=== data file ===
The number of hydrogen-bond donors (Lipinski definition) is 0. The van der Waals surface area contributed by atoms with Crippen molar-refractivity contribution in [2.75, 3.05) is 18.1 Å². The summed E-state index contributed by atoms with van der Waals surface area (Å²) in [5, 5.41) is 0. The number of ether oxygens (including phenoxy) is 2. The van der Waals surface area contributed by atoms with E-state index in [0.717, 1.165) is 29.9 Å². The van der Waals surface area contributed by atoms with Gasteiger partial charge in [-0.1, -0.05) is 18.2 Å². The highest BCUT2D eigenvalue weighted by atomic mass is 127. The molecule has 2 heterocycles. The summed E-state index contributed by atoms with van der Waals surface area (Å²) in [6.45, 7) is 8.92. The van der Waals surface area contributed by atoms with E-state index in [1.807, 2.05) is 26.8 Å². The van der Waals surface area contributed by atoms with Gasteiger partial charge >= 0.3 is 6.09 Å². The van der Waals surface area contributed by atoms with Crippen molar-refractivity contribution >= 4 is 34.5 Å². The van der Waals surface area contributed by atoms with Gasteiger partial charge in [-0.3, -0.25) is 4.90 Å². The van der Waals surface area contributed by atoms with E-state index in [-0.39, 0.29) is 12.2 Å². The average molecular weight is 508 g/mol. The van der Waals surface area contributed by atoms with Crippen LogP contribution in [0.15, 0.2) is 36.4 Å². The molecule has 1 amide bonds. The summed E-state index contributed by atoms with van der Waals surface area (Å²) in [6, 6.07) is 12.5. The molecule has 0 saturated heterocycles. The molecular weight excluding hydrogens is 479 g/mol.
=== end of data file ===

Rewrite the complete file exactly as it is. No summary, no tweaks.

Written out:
The number of hydrogen-bond donors (Lipinski definition) is 0. The van der Waals surface area contributed by atoms with Crippen molar-refractivity contribution in [2.75, 3.05) is 18.1 Å². The summed E-state index contributed by atoms with van der Waals surface area (Å²) in [5, 5.41) is 0. The number of ether oxygens (including phenoxy) is 2. The van der Waals surface area contributed by atoms with E-state index in [0.717, 1.165) is 29.9 Å². The van der Waals surface area contributed by atoms with Gasteiger partial charge in [-0.1, -0.05) is 18.2 Å². The highest BCUT2D eigenvalue weighted by atomic mass is 127. The molecule has 2 heterocycles. The summed E-state index contributed by atoms with van der Waals surface area (Å²) in [6.45, 7) is 8.92. The van der Waals surface area contributed by atoms with E-state index in [1.807, 2.05) is 26.8 Å². The van der Waals surface area contributed by atoms with Gasteiger partial charge >= 0.3 is 6.09 Å². The van der Waals surface area contributed by atoms with Crippen molar-refractivity contribution >= 4 is 34.5 Å². The van der Waals surface area contributed by atoms with Gasteiger partial charge in [-0.3, -0.25) is 4.90 Å². The van der Waals surface area contributed by atoms with E-state index in [-0.39, 0.29) is 12.2 Å². The average molecular weight is 508 g/mol. The van der Waals surface area contributed by atoms with Crippen LogP contribution in [0.15, 0.2) is 36.4 Å². The molecule has 1 amide bonds. The summed E-state index contributed by atoms with van der Waals surface area (Å²) in [6, 6.07) is 12.5. The molecule has 0 saturated heterocycles. The molecular weight excluding hydrogens is 479 g/mol.